The first things that I couldn't help but notice amongst the industrial parks, housing estates and shopping centres on the approach through the extensive western Istanbul outskirts were mosques and minarets. There were hundreds of them. There must be some Islamic rule that requires a mosque to be no further than 500yds  from another mosque, as some form of 'mutual support' perhaps, or within loudspeaker calling-to-prayer distance. I suppose noone can then offer the excuse that they 'hadn't heard the call'.

We arrived outside the iconic Sirkeci railway station (right) in the city centre at 10.30am. This was the terminus which once greeted all rail traffic from Europe, and was the destination of the long since defunct Orient Express. I was told that it had been closed down, but no; it still operates trains into Asia through a tunnel under the Bosphorous. The main building looks a bit of a wreck from the outside (perhaps undergoing restoration), but it must have looked grand in it's pomp.

It's pleasant enough inside (left), although it seemed remarkably bereft of travellers. 

There is a small dusty and rather uninspiring railway museum here and a very impressive looking restaurant called, unsurprisingly, 'The Orient Express' (right). This was lunchtime and there were lots of waiters on duty smartly dressed in 'black tie', but no diners as far as I could see. Perhaps they get busy in the evenings. Or when the railway line to Europe is reopened.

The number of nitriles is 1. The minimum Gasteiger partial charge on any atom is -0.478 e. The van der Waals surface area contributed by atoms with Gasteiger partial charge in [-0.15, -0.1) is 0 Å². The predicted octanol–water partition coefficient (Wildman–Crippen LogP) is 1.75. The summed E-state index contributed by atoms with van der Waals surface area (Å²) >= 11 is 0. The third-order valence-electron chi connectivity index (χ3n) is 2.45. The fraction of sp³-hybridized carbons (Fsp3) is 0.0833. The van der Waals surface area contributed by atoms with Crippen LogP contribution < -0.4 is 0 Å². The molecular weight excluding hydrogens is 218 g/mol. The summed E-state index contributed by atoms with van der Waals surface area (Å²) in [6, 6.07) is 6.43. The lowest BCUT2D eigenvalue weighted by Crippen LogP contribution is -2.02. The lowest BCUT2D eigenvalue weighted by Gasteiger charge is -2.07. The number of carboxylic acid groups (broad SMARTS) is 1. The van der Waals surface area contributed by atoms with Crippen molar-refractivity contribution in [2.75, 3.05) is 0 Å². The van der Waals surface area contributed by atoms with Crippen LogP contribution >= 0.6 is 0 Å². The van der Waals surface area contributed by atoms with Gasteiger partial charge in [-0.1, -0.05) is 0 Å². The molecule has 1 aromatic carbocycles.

I sat down to a late breakfast in a nearby café and pored over my map of Istanbul to work out how to get around the place. There is a modern tram service, a new flashy above ground Metro system, an old tram service, a funicular railway and lots of ferries up, down and across across the Golden Horn and Bosphorous. It was not easy to make sense of initially. There are buses and taxis of course, but I am always very wary of taxis if I don't know where I am going, and of taxi drivers who also know that I don't know where I am going. Fortunately there is a very helpful Information Centre next to Sirkeci station.

During my stay here I have been generously offered accommodation by a friend in the Sishane district which is on the northern side of the Golden Horn inlet. I think I will need a good kip and then  be off to do some serious touristing. Stand-by for further, and probably rather inaccurate, insights into the delights of Istanbul.

Right: The Blue Mosque, more about which  later.